Last edited by Klassiker; December 11th, 2012 at 08:00 PM.
Klassiker no está en línea   Reply With Quote
Old December 11th, 2012, 08:22 PM   #1118
ja.centy
BANNED
 
Join Date: Aug 2011
Location: Kraków/Dublin
Posts: 346
Likes (Received): 57

Sorry to interrupt this interesting discussion on the bombing of German cities, however, let me repeat the aforementioned sentence: 'They had sown the wind, now they would reap the whirlwind.'

Germany's Luftwaffe 'deeds':

- Wieluń: http://en.wikipedia.org/wiki/Bombing_of_Wielu%C5%84

- Warsaw: http://en.wikipedia.org/wiki/Bombing...n_World_War_II

- Rotterdam: http://en.wikipedia.org/wiki/Rotterdam_Blitz

- London & other UK cities: http://en.wikipedia.org/wiki/The_Blitz

...and before the 2nd World War: http://en.wikipedia.org/wiki/Bombing_of_Guernica
ja.centy no está en línea   Reply With Quote
Old December 11th, 2012, 09:58 PM   #1119
Klassiker
Registered User
 
Join Date: Jul 2012
Posts: 82
Likes (Received): 31

Germanies disappeared gems......

Ja.centy. You are right when pointing towards the cities bombed by the Germans. Don't however forget the 30 German cities I listed where absolute masterpieces in total composition and architectural (invested) value. Don't forget the huge losses in architectural heritage caused by Western Allied airfleets to French, Belgian, Dutch and Italian cities. Rotterdam was after the German bombing of the centre MORE heavily bombed by the Western Allied airforces in 43 and 44 (with more casualties than that of the German bombing in may 1940). Merksem in Antwerpen was another sad example. Nijmegen center another aso.
More..... the German bombings dwindled compared to the Allied bombings on Germany starting in the summer of 1943. All German bombs on Great Britain can be compared to all Allied bombs falling on 1 German city (Berlin). And 90% of all bombs missed..... still the enormous havoc in cities like Berlin, Hamburg, Dresden, Mannheim or Magdeburg was unparalleled in Europe. Only Warsaw saw similar destruction levels.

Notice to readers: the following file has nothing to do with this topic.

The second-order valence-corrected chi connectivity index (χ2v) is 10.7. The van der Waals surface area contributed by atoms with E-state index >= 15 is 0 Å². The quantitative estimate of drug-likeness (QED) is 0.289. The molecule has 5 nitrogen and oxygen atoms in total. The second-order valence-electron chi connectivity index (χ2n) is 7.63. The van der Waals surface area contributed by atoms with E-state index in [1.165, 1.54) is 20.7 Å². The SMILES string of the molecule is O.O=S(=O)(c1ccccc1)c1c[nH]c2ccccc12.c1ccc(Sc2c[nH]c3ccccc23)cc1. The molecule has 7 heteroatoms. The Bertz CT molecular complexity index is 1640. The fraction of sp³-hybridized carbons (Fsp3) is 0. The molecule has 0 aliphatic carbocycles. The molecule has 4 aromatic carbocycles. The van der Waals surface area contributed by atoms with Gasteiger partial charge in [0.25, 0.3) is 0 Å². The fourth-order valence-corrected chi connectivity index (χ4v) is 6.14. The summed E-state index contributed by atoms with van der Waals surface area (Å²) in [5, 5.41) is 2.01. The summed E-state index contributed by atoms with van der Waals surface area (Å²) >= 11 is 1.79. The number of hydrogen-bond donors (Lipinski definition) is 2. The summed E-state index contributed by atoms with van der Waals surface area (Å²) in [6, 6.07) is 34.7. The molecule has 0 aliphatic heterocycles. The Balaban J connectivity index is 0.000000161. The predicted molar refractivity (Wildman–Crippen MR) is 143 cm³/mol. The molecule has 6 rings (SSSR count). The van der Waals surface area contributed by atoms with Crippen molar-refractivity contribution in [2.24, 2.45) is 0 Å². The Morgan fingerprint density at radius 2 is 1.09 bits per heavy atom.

Than something can be said on the reconstruction efforts: Hannover looked like a moon landscape in 1945, nowadays only the city center shows huge scars. The same can be said about Potsdam, Berlin, München Freiburg, Nürnberg, Stuttgart, Augsburg, Mainz, Aachen, Braunschweig Münster and Würzburg. They somewhat recovered from the huge blows. All other cities however removed the rubble and did NOT rebuilt houses in the historical groundplans nor outer appearance (outer lines). Their appearance is not so attractive anymore (rather ugly and depressing in many places): Pforzheim, Heilbronn, Mannheim, Karlsruhe, Magdeburg, Kassel, Dortmund, Dresden (suburbs), Hamburg (suburbs) (Hammerbrook etc);Kiel, Königsberg, Stettin (suburbs), Breslau (suburbs), Plauen are very degraded compared to the splendid situation of before the war.
__________________

Highcliff liked this post
Klassiker no está en línea   Reply With Quote
Old December 11th, 2012, 10:10 PM   #1120
ja.centy
BANNED
 
Join Date: Aug 2011
Location: Kraków/Dublin
Posts: 346
Likes (Received): 57

Don't know with other German cities, but I agree re Pforzheim (I studied for a year there - EU Socrates program ).

Why do you consider Wrocław/Breslau and Szczecin/Stettin as German cities? Do we operate in pre-WW2 terms here?
ja.centy no está en línea   Reply With Quote


Reply

Tags
alemania, classic architecture, classic europe, galerie, gdańsk, heritage, historical architecture

Thread Tools

Posting Rules
You may not post new threads
You may not post replies
You may not post attachments
You may not edit your posts

BB code is On
Smilies are On
[IMG] code is On
HTML code is Off



All times are GMT +2. The time now is 05:40 AM.


Powered by vBulletin® Version 3.8.8 Beta 1
Copyright ©2000 - 2014, vBulletin Solutions, Inc.
Feedback Buttons provided by Advanced Post Thanks / Like v3.2.5 (Pro) - vBulletin Mods & Addons Copyright © 2014 DragonByte Technologies Ltd.

vBulletin Optimisation provided by vB Optimise (Pro) - vBulletin Mods & Addons Copyright © 2014 DragonByte Technologies Ltd.

SkyscraperCity ☆ In Urbanity We trust ☆ about us | privacy policy | DMCA policy

Hosted by Blacksun, dedicated to this site too!
Forum server management by DaiTengu